For the second straight season, Lewis played only seven games, as the knee issues that cut short his 2015 campaign held him out until Week 11 of 2016. Once he returned to the Patriots' backfield mix, he looked like his normal elusive self, but while he was sidelined, James White had established himself as the team's top pass-catching option at running back, limiting Lewis' targets and production once he returned. At 5-8, 195, Lewis is never going to be an every-down option, but he's proven over the last couple of years that he can be an effective weapon when he's healthy. New England's crowded backfield situation likely will prevent him from having any kind of consistent value, but in best-ball formats he might well surprise with a big performance or two.
Lewis announced his presence as a breakout player right away in 2015, racking up 325 total yards and two touchdowns in his first three games. The Patriots were as impressed as anyone, signing Lewis to a two-year contract extension in September. That's a rare move for any team, especially the Patriots - and notably rare when you consider Lewis' modest resume entering the season. Lewis validated the deal with six more quality games, then blew out his left ACL in early November. After undergoing surgery to address the issue, it was hoped he'd be ready for Week 1, but news arrived on Aug. 21 that Lewis would require a clean-up procedure on his knee, with regular season PUP his destiny to start the coming campaign. On the plus side, if you score all the PPR backs for the segment of games Lewis played, he grades out as the No. 7 RB. If healthy, he's a weapon, an obvious favorite of Tom Brady and offensive coordinator Josh McDaniels. And it's not like the Pats view Lewis only as a satellite player - he collected 12 red-zone carries and five rushes inside the 10 during his two months of play. Quickness and decisiveness has a place all over the field. Nonetheless, there's a limit to how much optimism we can show on a back who has just 124 touches over the last five years. We also have to note Lewis missed the 2013 season with a broken fibula. At 5-8 and 195 pounds, we're always going to have to worry about durability.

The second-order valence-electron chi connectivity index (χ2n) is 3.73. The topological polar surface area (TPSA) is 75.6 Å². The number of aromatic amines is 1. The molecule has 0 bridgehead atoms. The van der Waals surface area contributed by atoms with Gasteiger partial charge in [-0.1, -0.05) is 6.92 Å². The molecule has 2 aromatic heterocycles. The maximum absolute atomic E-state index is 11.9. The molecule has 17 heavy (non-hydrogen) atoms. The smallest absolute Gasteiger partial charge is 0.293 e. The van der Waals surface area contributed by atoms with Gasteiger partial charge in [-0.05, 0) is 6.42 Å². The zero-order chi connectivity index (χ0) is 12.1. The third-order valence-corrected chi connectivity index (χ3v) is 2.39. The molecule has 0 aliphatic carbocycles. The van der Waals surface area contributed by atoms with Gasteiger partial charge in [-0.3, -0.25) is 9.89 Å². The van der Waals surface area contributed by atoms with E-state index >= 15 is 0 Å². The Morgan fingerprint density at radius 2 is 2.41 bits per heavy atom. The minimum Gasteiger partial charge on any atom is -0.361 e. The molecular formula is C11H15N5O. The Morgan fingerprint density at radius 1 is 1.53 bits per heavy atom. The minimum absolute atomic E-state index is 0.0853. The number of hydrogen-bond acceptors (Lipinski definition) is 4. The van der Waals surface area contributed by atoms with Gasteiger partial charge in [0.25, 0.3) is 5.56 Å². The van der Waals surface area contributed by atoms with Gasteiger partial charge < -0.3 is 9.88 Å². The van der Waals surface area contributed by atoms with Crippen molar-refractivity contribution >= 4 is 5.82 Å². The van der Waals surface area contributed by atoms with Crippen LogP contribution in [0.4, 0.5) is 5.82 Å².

Lewis hasn't played in an NFL game over the last two seasons, but he's still somewhat in the mix to help fill the void in the Pats' backfield created by the departure of pass-catching back Shane Vereen. That said, at this stage, James White and Travaris Cadet remain to favorites to absorb Vereen's previous duties.
Lewis has carried the ball just 36 times in his three seasons in the league and spent all of last year on IR due to a leg injury, but is healthy now. Although it's a very limited sample, he does have a 4.8 YPC to show for his career so far. An undersized back at 5-8, 195, he lacks elite speed and isn't well suited to three-down work, but he could carve out a complementary role.
Lewis will battle Montario Hardesty for backup slotting behind clear-cut starter Trent Richardson.
Lewis was given just 23 carries as a rookie last year, with 12 of them coming in Week 17 when the team rested LeSean McCoy. The former fifth-round pick is unknown, but the Eagles view him as McCoy’s backup, so while he may not be a workhorse if McCoy goes down, he’d be the favorite to lead an explosive offense in touches. Lewis offers insurance for McCoy owners and upside for those who take a flier on him regardless.
Competing for third running back role.